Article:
I can not stress this enough, please talk to your children about driving drunk. This crash happened very close to my home and I have children who are the same age as these young men involved. Males aged 18-26 are the most expensive to insure because they are the most dangerous drivers. We must make sure our kids know that if they’ve been drinking they need to have a designated driver, or take an Uber or a cab home. This is a travesty! Don’t let it happen you!
For the full article read below:
A Nassau jury on Thursday found a Brooklyn man who didn’t attend his own trial guilty of killing his friend in a high-speed, drunken-driving parkway crash on Thanksgiving in 2014.
Bilal Hassan, 24, now faces up to 25 years in prison for the wreck that prosecutors said happened after he drove while highly intoxicated and at 133 miles an hour.
The crash ended the life of Malih Takkouche, 24, of Brooklyn, as the friends headed home from a nightclub.
Authorities said the early-morning holiday wreck happened after Hassan sped past a state trooper’s car while driving with a revoked license and without an ignition interlock device he had been ordered to use after a previous drunken-driving conviction.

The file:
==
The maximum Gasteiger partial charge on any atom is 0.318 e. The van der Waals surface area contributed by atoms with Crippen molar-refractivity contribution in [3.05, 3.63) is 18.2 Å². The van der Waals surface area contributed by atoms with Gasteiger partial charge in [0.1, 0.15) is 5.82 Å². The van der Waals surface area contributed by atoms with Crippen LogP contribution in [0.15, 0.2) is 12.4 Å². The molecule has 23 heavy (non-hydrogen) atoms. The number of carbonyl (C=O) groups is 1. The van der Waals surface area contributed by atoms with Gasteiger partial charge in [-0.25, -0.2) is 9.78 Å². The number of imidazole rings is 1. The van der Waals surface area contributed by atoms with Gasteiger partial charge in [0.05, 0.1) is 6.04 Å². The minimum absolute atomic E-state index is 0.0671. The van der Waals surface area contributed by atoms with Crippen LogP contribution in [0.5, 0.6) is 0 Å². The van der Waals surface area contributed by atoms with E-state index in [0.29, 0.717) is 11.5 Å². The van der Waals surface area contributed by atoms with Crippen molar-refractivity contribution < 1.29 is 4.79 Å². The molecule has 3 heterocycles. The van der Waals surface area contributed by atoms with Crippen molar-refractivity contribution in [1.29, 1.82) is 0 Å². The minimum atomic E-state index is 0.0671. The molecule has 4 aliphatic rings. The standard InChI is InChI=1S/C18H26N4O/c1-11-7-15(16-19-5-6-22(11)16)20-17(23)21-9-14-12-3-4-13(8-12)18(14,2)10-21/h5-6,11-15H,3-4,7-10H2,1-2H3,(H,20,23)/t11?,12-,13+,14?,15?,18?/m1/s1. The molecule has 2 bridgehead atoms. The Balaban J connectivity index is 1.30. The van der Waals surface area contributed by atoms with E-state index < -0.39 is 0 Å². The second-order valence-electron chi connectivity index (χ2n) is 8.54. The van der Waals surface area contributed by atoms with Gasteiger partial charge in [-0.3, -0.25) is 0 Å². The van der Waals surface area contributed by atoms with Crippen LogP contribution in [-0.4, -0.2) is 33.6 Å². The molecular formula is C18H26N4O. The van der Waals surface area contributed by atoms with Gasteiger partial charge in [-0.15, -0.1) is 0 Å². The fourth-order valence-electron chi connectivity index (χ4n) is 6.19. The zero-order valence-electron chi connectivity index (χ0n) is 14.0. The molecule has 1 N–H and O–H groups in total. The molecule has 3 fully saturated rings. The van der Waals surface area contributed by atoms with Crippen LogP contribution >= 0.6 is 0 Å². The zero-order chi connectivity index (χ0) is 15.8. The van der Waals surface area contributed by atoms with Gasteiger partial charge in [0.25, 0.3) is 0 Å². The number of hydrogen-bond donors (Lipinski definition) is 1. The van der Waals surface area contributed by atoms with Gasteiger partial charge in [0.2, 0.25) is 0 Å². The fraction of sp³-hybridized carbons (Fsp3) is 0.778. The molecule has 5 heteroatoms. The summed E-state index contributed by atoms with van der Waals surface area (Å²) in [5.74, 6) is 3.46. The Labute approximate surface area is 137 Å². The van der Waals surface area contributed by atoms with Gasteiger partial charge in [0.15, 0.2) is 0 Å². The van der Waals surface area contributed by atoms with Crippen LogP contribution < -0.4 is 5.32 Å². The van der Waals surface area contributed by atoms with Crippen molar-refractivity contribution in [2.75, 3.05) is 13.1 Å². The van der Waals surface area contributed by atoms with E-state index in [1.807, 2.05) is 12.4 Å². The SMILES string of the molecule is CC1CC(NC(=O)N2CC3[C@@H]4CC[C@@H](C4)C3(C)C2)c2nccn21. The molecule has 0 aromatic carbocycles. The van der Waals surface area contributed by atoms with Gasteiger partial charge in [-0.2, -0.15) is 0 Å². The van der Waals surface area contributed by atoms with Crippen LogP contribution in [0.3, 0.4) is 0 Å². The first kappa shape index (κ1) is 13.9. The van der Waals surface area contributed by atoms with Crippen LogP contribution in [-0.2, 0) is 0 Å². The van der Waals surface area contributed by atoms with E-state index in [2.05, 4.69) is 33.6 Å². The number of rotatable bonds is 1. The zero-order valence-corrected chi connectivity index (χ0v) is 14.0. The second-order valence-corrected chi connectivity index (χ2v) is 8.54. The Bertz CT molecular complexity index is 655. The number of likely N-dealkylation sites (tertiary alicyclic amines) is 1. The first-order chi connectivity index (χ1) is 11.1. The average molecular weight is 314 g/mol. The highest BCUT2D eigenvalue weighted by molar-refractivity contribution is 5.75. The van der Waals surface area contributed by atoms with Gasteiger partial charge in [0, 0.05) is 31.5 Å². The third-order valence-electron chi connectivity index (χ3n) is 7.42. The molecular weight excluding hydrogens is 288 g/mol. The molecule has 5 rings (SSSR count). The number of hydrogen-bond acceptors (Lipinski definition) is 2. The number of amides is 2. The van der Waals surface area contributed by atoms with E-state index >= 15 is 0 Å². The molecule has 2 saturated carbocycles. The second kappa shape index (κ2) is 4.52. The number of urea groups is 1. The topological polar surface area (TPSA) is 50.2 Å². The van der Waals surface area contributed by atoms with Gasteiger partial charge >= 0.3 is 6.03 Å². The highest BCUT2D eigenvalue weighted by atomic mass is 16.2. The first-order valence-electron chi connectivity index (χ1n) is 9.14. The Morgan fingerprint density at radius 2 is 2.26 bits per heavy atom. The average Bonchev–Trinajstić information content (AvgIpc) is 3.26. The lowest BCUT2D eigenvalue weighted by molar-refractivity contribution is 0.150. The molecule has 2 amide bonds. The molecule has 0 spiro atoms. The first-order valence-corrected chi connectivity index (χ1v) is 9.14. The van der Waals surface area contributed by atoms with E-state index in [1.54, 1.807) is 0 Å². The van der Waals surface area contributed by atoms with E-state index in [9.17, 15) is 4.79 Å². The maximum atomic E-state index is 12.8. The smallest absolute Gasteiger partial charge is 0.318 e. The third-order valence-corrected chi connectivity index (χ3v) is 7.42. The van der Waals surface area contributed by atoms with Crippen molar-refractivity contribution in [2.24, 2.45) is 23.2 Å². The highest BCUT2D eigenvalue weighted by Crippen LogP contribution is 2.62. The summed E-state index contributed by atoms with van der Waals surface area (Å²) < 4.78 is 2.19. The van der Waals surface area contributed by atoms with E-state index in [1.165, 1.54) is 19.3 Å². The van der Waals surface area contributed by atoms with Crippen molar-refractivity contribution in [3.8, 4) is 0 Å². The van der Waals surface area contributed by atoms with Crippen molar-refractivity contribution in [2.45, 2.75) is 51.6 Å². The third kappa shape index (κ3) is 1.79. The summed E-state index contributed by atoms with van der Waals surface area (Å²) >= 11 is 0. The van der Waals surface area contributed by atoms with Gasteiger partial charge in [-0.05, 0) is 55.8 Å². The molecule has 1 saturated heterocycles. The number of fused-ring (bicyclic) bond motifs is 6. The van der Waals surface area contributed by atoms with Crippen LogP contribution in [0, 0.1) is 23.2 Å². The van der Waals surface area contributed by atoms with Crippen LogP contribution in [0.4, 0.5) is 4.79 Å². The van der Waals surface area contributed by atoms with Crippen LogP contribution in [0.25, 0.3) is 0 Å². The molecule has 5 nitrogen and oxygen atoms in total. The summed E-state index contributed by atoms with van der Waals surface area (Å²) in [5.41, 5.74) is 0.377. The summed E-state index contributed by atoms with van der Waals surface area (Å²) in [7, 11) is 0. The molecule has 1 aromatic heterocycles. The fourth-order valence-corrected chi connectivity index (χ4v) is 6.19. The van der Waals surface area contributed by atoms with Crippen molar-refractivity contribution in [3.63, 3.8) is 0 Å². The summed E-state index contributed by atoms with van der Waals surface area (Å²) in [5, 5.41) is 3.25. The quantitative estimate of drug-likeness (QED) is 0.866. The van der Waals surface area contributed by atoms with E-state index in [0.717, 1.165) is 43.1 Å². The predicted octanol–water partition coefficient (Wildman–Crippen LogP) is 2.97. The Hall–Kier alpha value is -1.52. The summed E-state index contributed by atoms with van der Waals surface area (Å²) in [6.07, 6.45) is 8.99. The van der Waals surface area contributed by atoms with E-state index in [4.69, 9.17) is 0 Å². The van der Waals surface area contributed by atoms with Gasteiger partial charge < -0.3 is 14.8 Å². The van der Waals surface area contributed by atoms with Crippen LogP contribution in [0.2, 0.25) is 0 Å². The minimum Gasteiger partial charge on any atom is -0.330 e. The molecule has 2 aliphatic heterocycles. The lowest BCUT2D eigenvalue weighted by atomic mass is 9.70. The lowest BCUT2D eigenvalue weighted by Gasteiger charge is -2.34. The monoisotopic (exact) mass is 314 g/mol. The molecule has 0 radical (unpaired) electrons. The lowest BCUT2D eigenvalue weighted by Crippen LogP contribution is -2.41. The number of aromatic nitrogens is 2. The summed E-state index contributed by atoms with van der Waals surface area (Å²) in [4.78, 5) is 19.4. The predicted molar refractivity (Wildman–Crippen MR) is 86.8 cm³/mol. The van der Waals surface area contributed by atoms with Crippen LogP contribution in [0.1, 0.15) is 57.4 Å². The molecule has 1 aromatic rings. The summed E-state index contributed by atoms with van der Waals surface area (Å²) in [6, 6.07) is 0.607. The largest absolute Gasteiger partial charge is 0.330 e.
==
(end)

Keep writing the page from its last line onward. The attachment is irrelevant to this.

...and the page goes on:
State troopers found Hassan’s crushed and burning Infiniti Q50 in a ravine near ramps for the Meadowbrook State Parkway and Southern State Parkway, with both occupants heavily entrapped.
“A 24-year-old man is not going back to his family, so there are no winners today, only justice,” prosecutor Michael Bushwack said of Takkouche, while reacting to Thursday’s verdict.
Takkouche had been studying nursing at Kingsborough Community College and was on the honor roll, an attorney for his family said.
Jurors found Hassan guilty of all counts against him, which included aggravated vehicular homicide and manslaughter charges.
Prosecutors had told jurors that tests had shown Hassan’s blood-alcohol content had been 0.16 percent, or twice the legal threshold for intoxication.
Authorities also said Takkouche spent the last moments of his life bracing for a deadly impact — suffering injuries that included multiple arm fractures — as if he’d had his arms up in front of himself.
“They are very satisfied that he’s held accountable by this verdict, but of course no verdict can bring back their son, their brother,” said Gregory Grizopoulos, an attorney for Takkouche’s relatives, who he said are planning a lawsuit.
Before the verdict, defense attorney Christopher Devane told Nassau County Judge Philip Grella that his client, who was in a cell elsewhere in the courthouse, didn’t respond when he told him the jurors had made their minds up.
Officials have said Hassan, an inmate at Nassau’s jail, has publicly declared that he doesn’t recognize the court’s authority.
“This is one-way justice,” Hassan’s father said after the verdict, while adding that he was sorry for the victim’s death.
Devane said he would file an appeal and declined to further comment.
The judge set Hassan’s sentencing for Aug. 4.